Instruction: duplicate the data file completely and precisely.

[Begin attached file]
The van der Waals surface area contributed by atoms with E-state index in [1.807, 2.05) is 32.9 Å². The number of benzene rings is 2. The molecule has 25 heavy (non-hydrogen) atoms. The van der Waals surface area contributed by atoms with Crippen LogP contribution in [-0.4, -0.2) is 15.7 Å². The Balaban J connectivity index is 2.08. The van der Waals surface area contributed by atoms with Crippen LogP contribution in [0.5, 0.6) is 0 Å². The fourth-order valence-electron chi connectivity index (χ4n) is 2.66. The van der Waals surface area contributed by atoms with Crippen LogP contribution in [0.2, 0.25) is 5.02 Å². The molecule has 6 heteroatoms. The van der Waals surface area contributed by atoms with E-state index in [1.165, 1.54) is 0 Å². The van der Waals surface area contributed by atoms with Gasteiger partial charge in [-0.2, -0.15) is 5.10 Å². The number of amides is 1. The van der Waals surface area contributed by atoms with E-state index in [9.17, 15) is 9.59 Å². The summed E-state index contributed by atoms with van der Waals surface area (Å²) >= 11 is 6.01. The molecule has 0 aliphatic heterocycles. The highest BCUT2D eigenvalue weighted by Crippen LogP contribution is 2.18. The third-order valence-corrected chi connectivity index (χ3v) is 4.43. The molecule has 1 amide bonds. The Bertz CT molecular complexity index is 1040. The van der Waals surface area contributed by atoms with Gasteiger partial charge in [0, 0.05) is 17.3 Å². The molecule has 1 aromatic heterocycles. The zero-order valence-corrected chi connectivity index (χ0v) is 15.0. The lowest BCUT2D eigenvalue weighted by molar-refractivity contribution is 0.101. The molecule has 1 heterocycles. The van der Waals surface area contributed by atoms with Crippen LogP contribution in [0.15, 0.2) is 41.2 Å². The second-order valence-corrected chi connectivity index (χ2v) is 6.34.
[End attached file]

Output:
The van der Waals surface area contributed by atoms with E-state index in [1.807, 2.05) is 32.9 Å². The number of benzene rings is 2. The molecule has 25 heavy (non-hydrogen) atoms. The van der Waals surface area contributed by atoms with Crippen LogP contribution in [-0.4, -0.2) is 15.7 Å². The Balaban J connectivity index is 2.08. The van der Waals surface area contributed by atoms with Crippen LogP contribution in [0.5, 0.6) is 0 Å². The fourth-order valence-electron chi connectivity index (χ4n) is 2.66. The van der Waals surface area contributed by atoms with Crippen LogP contribution in [0.2, 0.25) is 5.02 Å². The molecule has 6 heteroatoms. The van der Waals surface area contributed by atoms with E-state index in [1.165, 1.54) is 0 Å². The van der Waals surface area contributed by atoms with Gasteiger partial charge in [-0.2, -0.15) is 5.10 Å². The number of amides is 1. The van der Waals surface area contributed by atoms with E-state index in [9.17, 15) is 9.59 Å². The summed E-state index contributed by atoms with van der Waals surface area (Å²) >= 11 is 6.01. The molecule has 0 aliphatic heterocycles. The highest BCUT2D eigenvalue weighted by Crippen LogP contribution is 2.18. The third-order valence-corrected chi connectivity index (χ3v) is 4.43. The molecule has 1 amide bonds. The Bertz CT molecular complexity index is 1040. The van der Waals surface area contributed by atoms with Gasteiger partial charge in [0, 0.05) is 17.3 Å². The molecule has 1 aromatic heterocycles. The zero-order valence-corrected chi connectivity index (χ0v) is 15.0. The lowest BCUT2D eigenvalue weighted by molar-refractivity contribution is 0.101. The molecule has 1 heterocycles. The van der Waals surface area contributed by atoms with Crippen LogP contribution in [0.15, 0.2) is 41.2 Å². The second-order valence-corrected chi connectivity index (χ2v) is 6.34.